A recent study suggests patients who wear scleral contact lenses to manage keratoconus could be at an increased risk of Acanthamoeba keratitis (AK) if they don’t follow the recommended wear and care instructions.

After three scleral lens wearers were diagnosed with AK, a team of Brazilian researchers sought to better understand the risk factors for infection in patients using this lens modality.

They found the main risk of infection was hypoxic changes in the corneal epithelium, caused by several scleral lens factors. The study specifically noted “the large diameter and minimal tear exchange, use of large amounts of saline solution necessary for scleral lens fitting, storing the scleral lens overnight in saline solution rather than contact lens multipurpose solutions, [and] not rubbing the contact lens during cleaning” were all associated with an increased risk of infection. In addition, the fluid reservoir may serve as an environment for Acanthamoeba multiplication.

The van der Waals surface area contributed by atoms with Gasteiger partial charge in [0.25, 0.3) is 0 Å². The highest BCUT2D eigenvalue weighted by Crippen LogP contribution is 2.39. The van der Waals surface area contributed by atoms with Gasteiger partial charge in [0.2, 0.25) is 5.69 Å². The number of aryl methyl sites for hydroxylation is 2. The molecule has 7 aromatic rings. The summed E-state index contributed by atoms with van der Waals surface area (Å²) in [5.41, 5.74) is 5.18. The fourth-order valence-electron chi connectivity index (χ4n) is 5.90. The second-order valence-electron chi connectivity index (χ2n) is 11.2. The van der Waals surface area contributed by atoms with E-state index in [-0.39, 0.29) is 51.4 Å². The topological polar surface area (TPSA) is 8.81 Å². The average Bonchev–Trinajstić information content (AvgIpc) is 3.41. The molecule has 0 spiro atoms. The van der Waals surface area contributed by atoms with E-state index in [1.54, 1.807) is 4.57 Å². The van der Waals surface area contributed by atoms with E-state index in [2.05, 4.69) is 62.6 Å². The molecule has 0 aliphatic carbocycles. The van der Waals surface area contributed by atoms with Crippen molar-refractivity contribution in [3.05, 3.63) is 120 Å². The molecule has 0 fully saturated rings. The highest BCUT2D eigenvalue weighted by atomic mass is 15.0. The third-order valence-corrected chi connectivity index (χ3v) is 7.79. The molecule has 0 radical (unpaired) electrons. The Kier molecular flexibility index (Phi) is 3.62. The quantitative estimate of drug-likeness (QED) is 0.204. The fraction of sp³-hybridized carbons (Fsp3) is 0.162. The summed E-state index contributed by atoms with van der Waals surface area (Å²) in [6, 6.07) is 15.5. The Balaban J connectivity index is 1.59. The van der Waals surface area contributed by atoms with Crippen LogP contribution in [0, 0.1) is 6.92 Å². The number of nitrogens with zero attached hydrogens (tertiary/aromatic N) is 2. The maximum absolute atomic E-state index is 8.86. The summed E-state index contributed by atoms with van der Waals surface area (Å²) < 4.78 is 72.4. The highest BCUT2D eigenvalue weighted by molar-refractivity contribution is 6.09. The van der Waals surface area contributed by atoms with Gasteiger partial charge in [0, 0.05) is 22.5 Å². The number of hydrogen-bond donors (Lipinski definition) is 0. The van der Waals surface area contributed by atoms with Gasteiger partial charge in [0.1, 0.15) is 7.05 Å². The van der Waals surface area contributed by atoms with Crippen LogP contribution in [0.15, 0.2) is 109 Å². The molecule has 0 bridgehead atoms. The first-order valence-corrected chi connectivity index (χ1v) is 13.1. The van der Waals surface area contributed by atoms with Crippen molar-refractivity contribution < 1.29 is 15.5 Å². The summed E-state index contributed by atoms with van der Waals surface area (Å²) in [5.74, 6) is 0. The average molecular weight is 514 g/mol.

The researchers recommend clinicians emphasize the importance of lens care in this patient population to reduce the risk of infection. Using single-use sterile saline, rubbing the lenses while cleaning them, cleaning the plunger and storing lenses in fresh multipurpose solution without topping off are all best practices the study found important.

Sticca MP, Carrijo-Carvalho LC, Silva IMB, et al. Acanthamoeba keratitis in patients wearing scleral contact lenses. Cont Lens Anterior Eye. 2018;41(3):307-10.